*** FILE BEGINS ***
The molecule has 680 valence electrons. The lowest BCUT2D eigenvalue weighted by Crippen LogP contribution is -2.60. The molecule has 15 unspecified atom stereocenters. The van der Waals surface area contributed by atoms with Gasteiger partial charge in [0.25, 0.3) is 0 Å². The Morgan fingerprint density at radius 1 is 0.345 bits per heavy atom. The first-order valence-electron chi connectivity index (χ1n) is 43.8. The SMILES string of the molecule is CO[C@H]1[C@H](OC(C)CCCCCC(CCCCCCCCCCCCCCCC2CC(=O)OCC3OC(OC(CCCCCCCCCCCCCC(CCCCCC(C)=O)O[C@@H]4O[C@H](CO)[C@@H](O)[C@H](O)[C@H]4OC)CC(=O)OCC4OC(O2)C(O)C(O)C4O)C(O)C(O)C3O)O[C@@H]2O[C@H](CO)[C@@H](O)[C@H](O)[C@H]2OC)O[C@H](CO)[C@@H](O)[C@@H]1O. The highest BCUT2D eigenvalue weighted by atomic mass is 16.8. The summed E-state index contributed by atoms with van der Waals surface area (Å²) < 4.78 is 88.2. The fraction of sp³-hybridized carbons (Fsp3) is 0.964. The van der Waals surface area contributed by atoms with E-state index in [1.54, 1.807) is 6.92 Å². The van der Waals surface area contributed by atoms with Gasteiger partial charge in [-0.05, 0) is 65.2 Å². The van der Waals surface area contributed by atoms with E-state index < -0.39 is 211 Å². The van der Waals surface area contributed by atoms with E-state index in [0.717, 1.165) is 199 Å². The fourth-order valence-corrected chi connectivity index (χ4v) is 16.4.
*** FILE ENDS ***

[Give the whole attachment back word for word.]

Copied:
The molecule has 680 valence electrons. The lowest BCUT2D eigenvalue weighted by Crippen LogP contribution is -2.60. The molecule has 15 unspecified atom stereocenters. The van der Waals surface area contributed by atoms with Gasteiger partial charge in [0.25, 0.3) is 0 Å². The Morgan fingerprint density at radius 1 is 0.345 bits per heavy atom. The first-order valence-electron chi connectivity index (χ1n) is 43.8. The SMILES string of the molecule is CO[C@H]1[C@H](OC(C)CCCCCC(CCCCCCCCCCCCCCCC2CC(=O)OCC3OC(OC(CCCCCCCCCCCCCC(CCCCCC(C)=O)O[C@@H]4O[C@H](CO)[C@@H](O)[C@H](O)[C@H]4OC)CC(=O)OCC4OC(O2)C(O)C(O)C4O)C(O)C(O)C3O)O[C@@H]2O[C@H](CO)[C@@H](O)[C@H](O)[C@H]2OC)O[C@H](CO)[C@@H](O)[C@@H]1O. The highest BCUT2D eigenvalue weighted by atomic mass is 16.8. The summed E-state index contributed by atoms with van der Waals surface area (Å²) < 4.78 is 88.2. The fraction of sp³-hybridized carbons (Fsp3) is 0.964. The van der Waals surface area contributed by atoms with E-state index in [1.54, 1.807) is 6.92 Å². The van der Waals surface area contributed by atoms with Gasteiger partial charge in [-0.05, 0) is 65.2 Å². The van der Waals surface area contributed by atoms with E-state index < -0.39 is 211 Å². The van der Waals surface area contributed by atoms with E-state index in [0.717, 1.165) is 199 Å². The fourth-order valence-corrected chi connectivity index (χ4v) is 16.4.